the 90th minute

Until September 2007, when my oldest daughter was born, this blog covered daily life and politics in Israel, as well as Hebrew-English linguistic issues, from the perspective of an American-raised journalist and translator living in Israel. Now it mostly serves as the SmunchMonk&Bear news agency, a portal into the bizarre universe of the little people. Read more at:

Wednesday, October 3, 2007

Little Fat-face

Haven't posted in quite a while. In the interim, I've moved to Givatayim (part of the Tel Aviv area known as the Disgustingly Humid Belt) and had a baby girl (Rimonit Penina).

Bath time with RPKW.

Herewith, some FAQs:

Okay, so now we know her name. But what are you actually going to call her?

I don't really get this question, but it's a very common one, so I will attempt to answer it. Umm, we were kind of thinking we'd try calling her by her name. And no, not the whole double-barrelled thing, just Rimonit. What people seem to mean by this question is, 'How will you shorten her name so that it bears no semblance to the original but takes half a second less to say?' All I can tell you is that the only name-related nickname I've tried so far is Rimoniti. For those of you gasping in wonder at the thought that such a nickname is even longer than the original, let me point out that a three-syllable appellation (with an optional fourth syllable add-on) is really not that long! My name, for instance, has three syllables, and both Warren and I have four-syllabled sisters named Daniella - but despite such a terrible setback imposed so early in life, we've somehow all managed to pull through so far.

What do you mean by 'name-related nickname'? What other nicknames do you have?

The kid gets stuck with a new nickname almost as often as she goes out to her favorite 24-hour diner. Which leads me to a couple of eating-related nicknames for the squirt: Insatiable Munchkin (alternate form: Munching Munchkin) and Little Fat-face. Warren likes Thing-a-Ling, among others - a throwback to her fetal days, when she was just Thing (and particularly suited, in a bad haiku sort of way, to her being carried around in a sling). Warren's mother, who managed to time her arrival in Israel to coincide with the day of the birth, tends to go for Bubbaloo. (Don't ask me, she's South African.)

What are her vital stats?

She weighed 3.26 kilos at birth, which comes to somewhere around 7 pounds. (A month later, she is now more than 4 kilos. I don't remember how much more, but I did write it down somewhere.) She was born at 1:57 P.M. (that's 13:57 Israel time) on Monday, September 3, chaf Elul, via natural birth. There's probably other random bits of data I'm supposed to have memorized, but I'm not sure what that might be. And before you ask, I have no idea how many inches long she was - why exactly do you need to know??

Wait a second, is Rimonit actually a name?

Yeah, well, if it wasn't before, then it is now.

What does it mean?

It's a feminized form of 'rimon,' which means 'pomegranate.'

Okay, but why Rimonit?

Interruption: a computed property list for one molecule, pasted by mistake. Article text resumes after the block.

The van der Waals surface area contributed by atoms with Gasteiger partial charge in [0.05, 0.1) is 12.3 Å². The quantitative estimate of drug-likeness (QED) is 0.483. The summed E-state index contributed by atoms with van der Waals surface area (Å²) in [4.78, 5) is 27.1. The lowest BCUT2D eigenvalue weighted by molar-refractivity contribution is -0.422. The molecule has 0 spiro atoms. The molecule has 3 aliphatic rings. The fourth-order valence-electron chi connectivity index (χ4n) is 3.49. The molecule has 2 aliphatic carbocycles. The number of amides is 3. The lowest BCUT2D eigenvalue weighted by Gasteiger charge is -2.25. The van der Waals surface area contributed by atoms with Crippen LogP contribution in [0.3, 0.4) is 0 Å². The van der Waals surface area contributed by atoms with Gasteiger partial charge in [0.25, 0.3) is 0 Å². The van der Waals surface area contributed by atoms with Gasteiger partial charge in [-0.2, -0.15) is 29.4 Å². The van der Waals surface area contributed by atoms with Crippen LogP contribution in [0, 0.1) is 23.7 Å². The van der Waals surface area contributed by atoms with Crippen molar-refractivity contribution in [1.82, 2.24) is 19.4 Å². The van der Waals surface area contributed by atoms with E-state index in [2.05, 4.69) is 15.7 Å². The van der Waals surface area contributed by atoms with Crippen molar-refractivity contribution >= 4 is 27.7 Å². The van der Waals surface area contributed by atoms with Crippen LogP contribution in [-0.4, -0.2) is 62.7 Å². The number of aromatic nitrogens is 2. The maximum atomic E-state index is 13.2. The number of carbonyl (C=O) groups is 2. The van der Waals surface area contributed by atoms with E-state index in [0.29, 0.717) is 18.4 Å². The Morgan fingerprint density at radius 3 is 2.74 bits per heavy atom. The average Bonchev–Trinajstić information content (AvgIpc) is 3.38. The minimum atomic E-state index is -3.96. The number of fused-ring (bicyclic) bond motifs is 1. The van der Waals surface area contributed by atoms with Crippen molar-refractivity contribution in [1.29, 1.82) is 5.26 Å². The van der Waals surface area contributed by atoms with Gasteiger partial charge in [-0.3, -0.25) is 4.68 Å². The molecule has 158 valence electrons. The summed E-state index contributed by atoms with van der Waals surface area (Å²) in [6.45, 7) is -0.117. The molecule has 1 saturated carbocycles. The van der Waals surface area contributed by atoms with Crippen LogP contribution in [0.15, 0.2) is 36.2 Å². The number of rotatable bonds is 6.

Mostly because I was walking back from work one day several months ago and thinking that it was too bad we couldn't name the kid something Rosh Hashana-related, since we knew Thing would be born around then and that would at least narrow the sobriquet search. My inner dialogue went something like this: 'I mean, what are we gonna call it? Shofar? Or how about Tekia if it's a girl, Shevarim if it's a boy?' (Yes, I have sarcastic inner dialogue, and yes, we really didn't know what we were having until it popped out.) Then my mind kind of drifted to the Shivat Haminim (Seven Species), whereupon the sarcasm returned, in the form of: 'Yeah, Chita (Wheat), that would be a great name. It would go over really well in English too. Nothing like having a kid known to the world as Cheetah.' But then I went through the list and came upon Rimon and turned it into Rimonit and just kinda decided that that would be a really cool name. Bonus points for pomegranates being a fruit traditionally eaten on Rosh Hashana, to symbolize that we ask for our merits to be as numerous as the seeds of the pomegranate. I suggested the name to Warren shortly thereafter, making sure to intersperse it in unrelated conversations to get his mind used to the idea. The ploy worked: The name grew on Warren. And if you are not one of those with the good taste to love the name Rimonit at first hear, then it will surely grow on you too. (Anyway, it's better than Napoleon Alexander, which was Warren's father's first choice for the boy he was sure we would have.)

Well, since you clearly haven't named her after some relative called Rimonit, then who was Penina?

My great-grandmother Babi Penina, aka Babi Pepi - my mother's mother's mother.

Okay, now how about her last name. Er, what is her last name exactly?

Let's start at the beginning: Both Warren and I have the same names post-wedding as we did pre-wedding, meaning that I'm still a Kordova and he's still a Wienburg. We decided that for simplicity's sake, Rimonit would have only one last name, which would be Wienburg. However, I also wanted her to be a Kordova kid, so we decided to make Kordova her middle name, making the kid Rimonit Penina Kordova Wienburg (or as Warren occasionally refers to her in emails, RPKW). Unfortunately, Israeli birth certificates do not ask about middle names, so we were forced to list Kordova as her third first name and remain stalwart in our hope that she not grow up too confused.

UPDATE: We have since received her birth certificate in the mail and surprise, surprise, the Kordova is missing. A tangle with the bureaucratic powers that be awaits. (Yippee!)